Academic journal article Presidential Studies Quarterly

Losing Control: The Intraparty Consequences of Divided Government

Academic journal article Presidential Studies Quarterly

Losing Control: The Intraparty Consequences of Divided Government

Article excerpt

The divided government literature has focused primarily on two hypotheses: that divided government changes the productivity of government and that it creates increased hostility between the parties. (1) Mayhew's work (1991), which compares the quantity of legislation produced during times of unified versus divided party control, is the cornerstone of the first approach. Although Mayhew found little basis for concern about divided party governance, other scholars, advocating alterations to Mayhew's methods, have at times come to contradictory conclusions (Kelley 1993; Edwards, Barrett, and Peake 1997; Thorson 1998; Binder 1999). This squabbling aside, one fact remains: one dominant method in divided government scholarship measures the quantity of legislation produced by alternative party arrangements. This emphasis on legislative productivity naturally leads scholars to quantitative tools in divided government studies, to the exclusion of more historical accounts.

Recently, a few scholars have departed from the dominant quantitative methods in divided government studies by investigating the tenor, rather than the productivity, of different party control arrangements. These students of divided government have abandoned the quantitative search for productivity implications in favor of hypotheses that emphasize the tendency toward interparty battles during divided party control. Ginsberg and Shefter noted (1999), for instance, that the divided party model tends toward interinstitutional acrimony and, subsequently, an inability of either party to govern.

The case studies below further the work of Ginsberg and Shefter (1999) by specifying the process by which divided government leads to acrimony and by looking for the acrimony in a different location. My central argument is that divided party government creates an incentive for the party in control of Congress to exploit issues that are contentious within the president's party. The party controlling Congress finds in divided government an opportunity to use policy as a wedge, exposing the divisions within the president's party and solidifying its commitment to its own constituencies through symbolic politics. Benefits of this strategy can be both electoral and policy oriented. My argument furthers Ginsberg and Shefter's theory of conflict by specifying the tension in divided government they observe. It also challenges Ginsberg and Shefter by arguing that the tension revealed in divided government often occurs within the president's party, not between the parties, as they argue.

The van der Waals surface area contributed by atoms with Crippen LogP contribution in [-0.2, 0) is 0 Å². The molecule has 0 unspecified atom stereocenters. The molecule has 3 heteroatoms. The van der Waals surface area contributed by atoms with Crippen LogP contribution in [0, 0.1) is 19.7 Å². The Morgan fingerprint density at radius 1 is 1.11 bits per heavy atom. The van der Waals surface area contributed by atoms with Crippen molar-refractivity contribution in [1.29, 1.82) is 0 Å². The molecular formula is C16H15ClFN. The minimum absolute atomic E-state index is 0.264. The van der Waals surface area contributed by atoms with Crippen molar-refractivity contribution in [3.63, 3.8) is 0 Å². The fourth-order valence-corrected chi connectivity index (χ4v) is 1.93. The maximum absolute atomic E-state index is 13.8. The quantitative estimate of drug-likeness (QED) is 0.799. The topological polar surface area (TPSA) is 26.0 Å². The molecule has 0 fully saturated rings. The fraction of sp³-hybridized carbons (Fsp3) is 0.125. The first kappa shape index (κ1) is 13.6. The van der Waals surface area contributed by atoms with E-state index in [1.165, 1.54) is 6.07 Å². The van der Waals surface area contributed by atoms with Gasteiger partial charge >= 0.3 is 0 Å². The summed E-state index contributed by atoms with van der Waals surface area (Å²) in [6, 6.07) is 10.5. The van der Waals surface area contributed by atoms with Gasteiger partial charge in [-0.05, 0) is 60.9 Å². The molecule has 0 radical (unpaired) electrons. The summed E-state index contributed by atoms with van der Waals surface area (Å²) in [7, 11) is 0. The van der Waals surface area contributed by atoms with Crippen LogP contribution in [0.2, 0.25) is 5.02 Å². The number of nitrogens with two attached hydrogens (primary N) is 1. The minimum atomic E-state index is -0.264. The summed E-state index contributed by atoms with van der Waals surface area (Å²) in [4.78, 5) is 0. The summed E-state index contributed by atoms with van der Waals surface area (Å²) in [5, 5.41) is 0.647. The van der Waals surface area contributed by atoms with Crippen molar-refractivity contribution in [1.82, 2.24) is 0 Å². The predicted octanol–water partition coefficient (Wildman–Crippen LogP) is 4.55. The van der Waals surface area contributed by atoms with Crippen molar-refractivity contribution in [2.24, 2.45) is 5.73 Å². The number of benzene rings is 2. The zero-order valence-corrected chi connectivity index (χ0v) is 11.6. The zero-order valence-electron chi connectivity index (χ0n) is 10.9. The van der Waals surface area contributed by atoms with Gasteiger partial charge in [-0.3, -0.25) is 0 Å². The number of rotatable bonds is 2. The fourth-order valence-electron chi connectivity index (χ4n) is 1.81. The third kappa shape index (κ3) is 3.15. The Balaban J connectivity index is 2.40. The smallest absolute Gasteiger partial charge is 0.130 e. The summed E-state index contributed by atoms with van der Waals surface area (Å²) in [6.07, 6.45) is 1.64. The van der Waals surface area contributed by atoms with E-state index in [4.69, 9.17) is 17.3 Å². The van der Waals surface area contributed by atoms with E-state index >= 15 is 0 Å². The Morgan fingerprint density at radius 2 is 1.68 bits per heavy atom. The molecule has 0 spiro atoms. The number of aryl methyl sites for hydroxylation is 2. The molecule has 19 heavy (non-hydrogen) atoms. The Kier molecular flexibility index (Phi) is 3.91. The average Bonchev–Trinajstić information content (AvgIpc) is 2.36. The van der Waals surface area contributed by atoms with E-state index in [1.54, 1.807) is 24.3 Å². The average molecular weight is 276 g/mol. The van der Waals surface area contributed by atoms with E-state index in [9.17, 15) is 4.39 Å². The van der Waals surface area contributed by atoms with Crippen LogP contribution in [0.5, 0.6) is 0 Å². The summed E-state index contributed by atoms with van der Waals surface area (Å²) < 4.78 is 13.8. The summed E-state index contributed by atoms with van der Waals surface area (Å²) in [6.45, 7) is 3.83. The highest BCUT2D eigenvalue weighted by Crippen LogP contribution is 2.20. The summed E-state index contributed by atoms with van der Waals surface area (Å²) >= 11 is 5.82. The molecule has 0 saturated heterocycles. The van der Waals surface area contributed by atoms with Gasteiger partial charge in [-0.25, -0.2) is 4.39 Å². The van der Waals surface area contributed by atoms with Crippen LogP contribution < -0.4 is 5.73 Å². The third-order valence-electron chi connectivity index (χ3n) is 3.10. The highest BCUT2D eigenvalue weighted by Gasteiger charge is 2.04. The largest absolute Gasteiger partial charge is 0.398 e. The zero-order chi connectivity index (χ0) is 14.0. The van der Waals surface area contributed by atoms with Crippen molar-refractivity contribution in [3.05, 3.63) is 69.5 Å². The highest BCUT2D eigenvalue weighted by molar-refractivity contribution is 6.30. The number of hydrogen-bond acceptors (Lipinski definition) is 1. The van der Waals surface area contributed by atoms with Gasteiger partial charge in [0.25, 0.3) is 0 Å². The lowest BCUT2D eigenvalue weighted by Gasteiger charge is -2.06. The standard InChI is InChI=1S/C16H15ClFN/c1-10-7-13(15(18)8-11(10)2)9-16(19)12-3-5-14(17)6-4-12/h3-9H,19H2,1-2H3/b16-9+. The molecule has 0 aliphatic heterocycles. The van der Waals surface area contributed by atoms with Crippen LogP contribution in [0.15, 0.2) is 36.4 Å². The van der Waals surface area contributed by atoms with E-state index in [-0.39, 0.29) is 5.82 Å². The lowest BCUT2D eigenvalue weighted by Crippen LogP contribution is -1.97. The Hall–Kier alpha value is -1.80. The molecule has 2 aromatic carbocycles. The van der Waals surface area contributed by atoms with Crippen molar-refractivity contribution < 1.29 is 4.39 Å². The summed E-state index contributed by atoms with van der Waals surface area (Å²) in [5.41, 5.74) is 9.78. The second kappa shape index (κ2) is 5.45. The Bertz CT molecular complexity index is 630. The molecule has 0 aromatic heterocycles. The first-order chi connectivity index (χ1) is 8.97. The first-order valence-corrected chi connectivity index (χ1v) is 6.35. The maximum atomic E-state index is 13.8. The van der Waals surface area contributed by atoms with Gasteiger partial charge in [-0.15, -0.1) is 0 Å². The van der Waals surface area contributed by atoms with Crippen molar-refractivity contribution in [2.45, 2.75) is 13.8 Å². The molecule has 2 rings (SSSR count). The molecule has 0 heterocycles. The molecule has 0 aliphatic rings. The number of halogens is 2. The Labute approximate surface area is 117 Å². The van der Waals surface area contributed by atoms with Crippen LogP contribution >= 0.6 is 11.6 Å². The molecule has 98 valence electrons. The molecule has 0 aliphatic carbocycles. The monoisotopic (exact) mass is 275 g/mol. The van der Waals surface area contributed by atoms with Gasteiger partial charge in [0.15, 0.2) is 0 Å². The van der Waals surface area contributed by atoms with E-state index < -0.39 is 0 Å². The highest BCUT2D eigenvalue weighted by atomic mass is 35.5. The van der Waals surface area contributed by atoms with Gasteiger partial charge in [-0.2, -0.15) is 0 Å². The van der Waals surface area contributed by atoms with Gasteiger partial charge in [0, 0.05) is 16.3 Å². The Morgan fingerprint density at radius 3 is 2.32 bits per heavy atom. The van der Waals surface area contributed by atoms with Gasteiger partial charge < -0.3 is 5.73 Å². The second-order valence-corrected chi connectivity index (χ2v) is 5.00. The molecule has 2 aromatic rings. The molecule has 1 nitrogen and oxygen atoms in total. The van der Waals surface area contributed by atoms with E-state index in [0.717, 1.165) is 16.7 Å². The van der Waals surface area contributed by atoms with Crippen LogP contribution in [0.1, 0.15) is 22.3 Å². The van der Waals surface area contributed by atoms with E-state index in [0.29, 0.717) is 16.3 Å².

The Theory of Unified Party Rule, Revisited

It is a widely held tenet that the political parties smooth out the tensions inherent in our three-branch, federalist system of government (Sundquist 1988). Although at first repudiated by the founders and the earliest American presidents, political parties have been viewed in this century as an essential glue in a fundamentally centripetal system. In theory, the party system can provide common philosophical and policy goals, as well as electoral incentives, across natural institutional divides.

In practice, the American parties have always had serious internal divisions (Burns 1963). In a two-party system, perfect internal ideological coherence may be nothing more than political fancy. The parties are simply too vast and diverse to inspire consistent internal harmony. Still, unified party control provides an electoral incentive for party leadership to downplay, or even actively avoid, those issues on which the party is divided to preserve the appearance of cohesion. In the interest of electoral success and a meaningful party label, party members find powerful incentives to downplay intraparty conflict. Conversely, it is this article's contention that divided government's ability to incite rancor lies in part in its ability to create opportunity for intraparty conflict to emerge. In a divided government system, the dominant congressional party has the authority to force public consideration of those issues most sensitive to the president's party. …

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